There were letters to the editors of newspapers on aspects of morality; memoranda about Bible class activities, and dozens of letters to A Osbairne about the church. The last letter in that file was a copy of the letter to the Education Department. This also had no date at the bottom, so Robert deleted it. There were no letters labelled Lance, but that omission was soon rectified. Robert had the seven dates he needed in front of him. It was a simple matter to choose existing letters, check they had actually been created on the date required, rename, delete the text, and replace it with another of the prepared letters from his memory stick. By the time he was finished he had seven letters labelled Lance, followed by the date they had ostensibly first been written, printed and sent.

One, dated eleven months earlier, commenced, 'Dear Boy', and congratulated Lance on his success with the Bible class. The next, dated during the second term of the present year, praised Lance's playground attempts to physically dissuade boys who demonstrated "unnatural tendencies".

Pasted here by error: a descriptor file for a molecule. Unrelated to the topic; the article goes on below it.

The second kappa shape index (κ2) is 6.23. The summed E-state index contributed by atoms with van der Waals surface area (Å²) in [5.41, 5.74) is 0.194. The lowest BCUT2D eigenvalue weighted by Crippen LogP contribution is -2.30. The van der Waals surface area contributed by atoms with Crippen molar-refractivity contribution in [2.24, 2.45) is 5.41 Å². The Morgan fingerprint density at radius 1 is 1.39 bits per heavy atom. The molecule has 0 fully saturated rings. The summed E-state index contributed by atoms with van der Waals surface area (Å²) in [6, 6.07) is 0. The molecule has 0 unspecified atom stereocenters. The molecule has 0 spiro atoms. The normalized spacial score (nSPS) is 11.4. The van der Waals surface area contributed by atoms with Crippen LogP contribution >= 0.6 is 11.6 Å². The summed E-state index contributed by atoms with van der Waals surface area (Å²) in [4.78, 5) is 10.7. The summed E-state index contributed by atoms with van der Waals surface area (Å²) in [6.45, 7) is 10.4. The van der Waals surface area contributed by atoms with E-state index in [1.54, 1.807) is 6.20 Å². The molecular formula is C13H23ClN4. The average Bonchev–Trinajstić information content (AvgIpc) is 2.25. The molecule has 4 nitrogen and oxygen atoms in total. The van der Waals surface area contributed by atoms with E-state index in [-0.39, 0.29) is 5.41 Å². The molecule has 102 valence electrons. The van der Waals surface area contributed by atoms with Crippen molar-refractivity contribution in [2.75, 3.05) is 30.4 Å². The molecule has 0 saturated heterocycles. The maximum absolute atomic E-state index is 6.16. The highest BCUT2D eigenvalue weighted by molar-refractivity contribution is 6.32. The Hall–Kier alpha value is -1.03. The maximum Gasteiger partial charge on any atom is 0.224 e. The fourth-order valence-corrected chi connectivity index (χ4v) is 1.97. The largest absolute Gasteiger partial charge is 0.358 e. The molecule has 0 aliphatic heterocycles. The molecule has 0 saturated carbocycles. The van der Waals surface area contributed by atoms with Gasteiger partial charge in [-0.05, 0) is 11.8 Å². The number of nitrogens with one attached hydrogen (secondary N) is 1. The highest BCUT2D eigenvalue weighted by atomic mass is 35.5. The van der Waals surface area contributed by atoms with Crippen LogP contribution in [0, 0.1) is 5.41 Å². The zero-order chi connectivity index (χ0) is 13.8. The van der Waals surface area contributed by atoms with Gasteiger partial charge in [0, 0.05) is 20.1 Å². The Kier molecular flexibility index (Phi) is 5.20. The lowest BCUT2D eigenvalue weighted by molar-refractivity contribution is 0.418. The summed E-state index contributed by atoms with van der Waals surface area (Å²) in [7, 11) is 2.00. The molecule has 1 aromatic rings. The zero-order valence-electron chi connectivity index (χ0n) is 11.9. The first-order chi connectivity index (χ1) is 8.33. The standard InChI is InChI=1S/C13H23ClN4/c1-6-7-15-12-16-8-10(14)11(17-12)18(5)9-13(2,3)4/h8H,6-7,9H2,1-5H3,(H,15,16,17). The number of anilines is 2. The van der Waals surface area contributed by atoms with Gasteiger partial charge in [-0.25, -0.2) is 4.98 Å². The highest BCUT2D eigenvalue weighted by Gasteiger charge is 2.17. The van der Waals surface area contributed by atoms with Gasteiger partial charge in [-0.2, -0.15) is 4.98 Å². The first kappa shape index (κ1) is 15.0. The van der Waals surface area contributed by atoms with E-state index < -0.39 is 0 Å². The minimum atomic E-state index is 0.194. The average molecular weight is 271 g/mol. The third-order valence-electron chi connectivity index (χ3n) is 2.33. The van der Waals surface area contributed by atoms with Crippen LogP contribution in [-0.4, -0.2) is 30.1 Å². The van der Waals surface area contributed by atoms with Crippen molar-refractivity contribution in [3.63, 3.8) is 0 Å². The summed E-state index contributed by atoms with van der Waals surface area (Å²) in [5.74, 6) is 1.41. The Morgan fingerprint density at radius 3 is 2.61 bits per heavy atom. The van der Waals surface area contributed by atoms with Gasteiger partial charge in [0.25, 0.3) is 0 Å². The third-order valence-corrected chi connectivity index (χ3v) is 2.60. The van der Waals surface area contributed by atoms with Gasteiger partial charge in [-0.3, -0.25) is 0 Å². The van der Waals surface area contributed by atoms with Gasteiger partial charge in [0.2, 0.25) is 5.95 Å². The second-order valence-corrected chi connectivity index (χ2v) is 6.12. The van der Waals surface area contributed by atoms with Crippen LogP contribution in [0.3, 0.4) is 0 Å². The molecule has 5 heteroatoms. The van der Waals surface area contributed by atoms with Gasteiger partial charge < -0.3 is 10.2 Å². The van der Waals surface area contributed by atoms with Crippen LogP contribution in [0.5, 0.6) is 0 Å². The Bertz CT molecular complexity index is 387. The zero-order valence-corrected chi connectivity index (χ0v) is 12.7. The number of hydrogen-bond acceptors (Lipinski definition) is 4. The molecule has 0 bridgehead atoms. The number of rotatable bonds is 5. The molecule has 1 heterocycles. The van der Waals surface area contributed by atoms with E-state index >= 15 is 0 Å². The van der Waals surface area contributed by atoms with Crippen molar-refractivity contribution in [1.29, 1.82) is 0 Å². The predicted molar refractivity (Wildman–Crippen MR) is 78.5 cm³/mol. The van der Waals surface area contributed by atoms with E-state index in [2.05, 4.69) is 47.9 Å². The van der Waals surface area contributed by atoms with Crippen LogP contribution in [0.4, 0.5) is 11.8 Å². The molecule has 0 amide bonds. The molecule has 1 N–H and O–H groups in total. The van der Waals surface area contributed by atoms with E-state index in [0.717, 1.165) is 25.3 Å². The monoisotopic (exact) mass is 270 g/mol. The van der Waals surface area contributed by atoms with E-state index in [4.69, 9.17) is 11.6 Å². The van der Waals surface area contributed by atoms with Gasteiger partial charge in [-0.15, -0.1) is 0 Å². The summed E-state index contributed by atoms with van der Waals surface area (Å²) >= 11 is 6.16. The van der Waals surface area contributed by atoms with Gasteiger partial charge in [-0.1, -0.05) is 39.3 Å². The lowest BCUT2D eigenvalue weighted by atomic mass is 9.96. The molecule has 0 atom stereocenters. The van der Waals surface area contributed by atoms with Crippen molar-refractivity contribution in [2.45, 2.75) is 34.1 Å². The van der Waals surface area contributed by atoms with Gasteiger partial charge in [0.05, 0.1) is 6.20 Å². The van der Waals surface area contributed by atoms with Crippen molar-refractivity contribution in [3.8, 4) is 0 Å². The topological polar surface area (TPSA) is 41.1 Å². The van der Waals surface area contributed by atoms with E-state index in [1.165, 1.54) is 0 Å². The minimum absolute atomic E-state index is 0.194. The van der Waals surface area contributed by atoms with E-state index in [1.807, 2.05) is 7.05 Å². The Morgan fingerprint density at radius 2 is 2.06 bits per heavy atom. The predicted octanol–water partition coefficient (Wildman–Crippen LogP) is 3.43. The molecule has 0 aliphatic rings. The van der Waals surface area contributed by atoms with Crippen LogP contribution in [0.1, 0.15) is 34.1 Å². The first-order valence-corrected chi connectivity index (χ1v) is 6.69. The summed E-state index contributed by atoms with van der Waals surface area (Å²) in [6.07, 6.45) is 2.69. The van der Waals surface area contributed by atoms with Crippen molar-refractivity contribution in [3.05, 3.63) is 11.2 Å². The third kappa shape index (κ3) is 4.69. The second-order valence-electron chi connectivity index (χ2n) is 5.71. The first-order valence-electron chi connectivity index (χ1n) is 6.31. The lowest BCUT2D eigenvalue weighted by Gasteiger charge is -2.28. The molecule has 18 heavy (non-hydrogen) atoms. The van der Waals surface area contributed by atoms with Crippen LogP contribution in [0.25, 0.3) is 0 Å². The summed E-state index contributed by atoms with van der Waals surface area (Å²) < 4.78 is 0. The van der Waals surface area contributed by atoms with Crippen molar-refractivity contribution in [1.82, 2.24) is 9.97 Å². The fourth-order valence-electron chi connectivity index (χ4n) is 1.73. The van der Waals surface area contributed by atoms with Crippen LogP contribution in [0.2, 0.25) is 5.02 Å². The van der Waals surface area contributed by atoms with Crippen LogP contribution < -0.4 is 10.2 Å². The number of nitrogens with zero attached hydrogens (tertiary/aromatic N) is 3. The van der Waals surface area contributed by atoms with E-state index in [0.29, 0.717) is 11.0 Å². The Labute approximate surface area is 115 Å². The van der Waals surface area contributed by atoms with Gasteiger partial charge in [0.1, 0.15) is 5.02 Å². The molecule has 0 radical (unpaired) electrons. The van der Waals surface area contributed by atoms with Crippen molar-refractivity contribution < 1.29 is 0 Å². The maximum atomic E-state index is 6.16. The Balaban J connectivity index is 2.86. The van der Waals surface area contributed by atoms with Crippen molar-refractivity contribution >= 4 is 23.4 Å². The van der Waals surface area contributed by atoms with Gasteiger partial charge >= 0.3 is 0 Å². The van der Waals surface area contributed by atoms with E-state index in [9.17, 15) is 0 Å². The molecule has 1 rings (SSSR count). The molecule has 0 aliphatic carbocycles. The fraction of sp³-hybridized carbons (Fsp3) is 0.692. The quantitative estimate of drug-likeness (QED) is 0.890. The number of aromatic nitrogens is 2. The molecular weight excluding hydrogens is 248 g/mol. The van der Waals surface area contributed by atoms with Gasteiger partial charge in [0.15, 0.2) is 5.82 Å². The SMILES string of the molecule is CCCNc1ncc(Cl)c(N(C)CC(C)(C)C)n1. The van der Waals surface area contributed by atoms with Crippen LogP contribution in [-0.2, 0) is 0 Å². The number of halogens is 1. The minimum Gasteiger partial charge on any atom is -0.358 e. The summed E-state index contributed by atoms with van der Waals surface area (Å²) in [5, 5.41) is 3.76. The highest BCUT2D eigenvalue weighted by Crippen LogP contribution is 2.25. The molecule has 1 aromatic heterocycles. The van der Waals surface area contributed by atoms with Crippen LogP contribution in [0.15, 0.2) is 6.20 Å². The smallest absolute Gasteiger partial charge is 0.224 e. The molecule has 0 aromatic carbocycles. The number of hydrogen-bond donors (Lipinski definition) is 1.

The third, dated four days after Murray's death, included these sentences: You have demonstrated remarkable leadership over this latest problem. I have offered up prayers for the lad's eternal soul, but remain concerned for your safety. Rest assured that the two sinners of whom we spoke will not be permitted to judge you. Their own judgement-day is nigh.

Robert would have preferred to date it two days earlier, but there had been no suitable letter to replace. The fourth letter, dated two days following Bart's near fall to oblivion, admitted to a certain sadness that a permanent solution to the problem had not been achieved, but commended the skill and planning involved.

The fifth lamented the loss of a perfectly good cricket shed, but ended philosophically with the cliché about God moving in mysterious ways, and was dated the last day of the previous school term.